Intel invests $300m on ultrabooks, but may not be enough for manufacturers
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When Intel announced its concept of ultrabook laptops, the promise of a series of sub 0.8-inch thick notebooks with second generation Core ix processors at under $1000 seemed quite amazing, but in practice appears to be giving headaches to those same manufacturers who are trying to produce them.
Fortunately, Intel isn’t backing out on its promises. According to Bloomberg, the company is investing $300 million to fund the ultrabook project for the next three to four years. The money will directly aid participating ultrabook manufacturers, including Asus, Acer and Lenovo, in reaching that $999 price point. Additionally, the investment will fund research on longer-lasting batteries that are still thin and small enough to fit on an ultrabook.
“The Intel Capital Ultrabook fund will focus on investing in companies building technologies that will help revolutionize the computing experience and morph today’s mobile computers into the next ‘must have’ device,” said Intel Executive Vice President Arvind Sodhani.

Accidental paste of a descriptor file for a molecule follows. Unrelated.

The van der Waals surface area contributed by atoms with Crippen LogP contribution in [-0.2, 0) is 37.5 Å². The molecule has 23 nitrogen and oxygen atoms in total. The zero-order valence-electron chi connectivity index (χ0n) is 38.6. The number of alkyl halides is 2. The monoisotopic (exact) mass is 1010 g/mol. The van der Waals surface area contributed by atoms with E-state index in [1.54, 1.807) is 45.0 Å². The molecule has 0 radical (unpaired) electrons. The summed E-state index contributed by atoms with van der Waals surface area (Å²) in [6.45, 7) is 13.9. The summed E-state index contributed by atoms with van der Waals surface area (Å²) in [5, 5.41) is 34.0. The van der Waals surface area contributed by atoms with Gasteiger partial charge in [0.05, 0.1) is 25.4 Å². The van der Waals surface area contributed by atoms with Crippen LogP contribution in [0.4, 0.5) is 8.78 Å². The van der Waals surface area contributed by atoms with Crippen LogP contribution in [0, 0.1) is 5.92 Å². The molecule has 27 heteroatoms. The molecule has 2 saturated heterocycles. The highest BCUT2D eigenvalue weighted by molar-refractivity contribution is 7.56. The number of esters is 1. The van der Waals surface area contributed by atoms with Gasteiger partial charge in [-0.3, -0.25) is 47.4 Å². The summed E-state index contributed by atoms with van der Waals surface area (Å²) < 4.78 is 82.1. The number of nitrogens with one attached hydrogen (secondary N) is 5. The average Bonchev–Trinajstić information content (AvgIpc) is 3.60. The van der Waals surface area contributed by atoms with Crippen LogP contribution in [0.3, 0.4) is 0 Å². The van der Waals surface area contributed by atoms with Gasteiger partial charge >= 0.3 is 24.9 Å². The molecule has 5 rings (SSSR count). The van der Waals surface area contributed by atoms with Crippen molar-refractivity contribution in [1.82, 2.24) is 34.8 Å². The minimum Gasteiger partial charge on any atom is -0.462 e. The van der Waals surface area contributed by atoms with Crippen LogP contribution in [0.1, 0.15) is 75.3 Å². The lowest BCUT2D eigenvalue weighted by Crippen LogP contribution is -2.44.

The monetary aid from Intel, however, may not be enough. Sources close to DigiTimes claim that the $999 target price is still out of reach and manufacturers are requesting cheaper Sandy Bridge CPUs as well as a $100 subsidy on each ultrabook produced or sold. Simply acquiring the materials and components necessary to build an ultrabook could be as high as $700, according to DigiTimes. A reduction in costs may already be happening, however, if manufacturers are indeed switching from magnesium alloys to fiberglass materials.
Manufacturing issues will have be resolved quickly, however, if the ultrathin notebooks are to make their Q4 2011 debut on time. Once released, the Intel ultrabook could be one of the company’s largest attempts at dethroning the MacBook Air in the thin-and-light laptop category.
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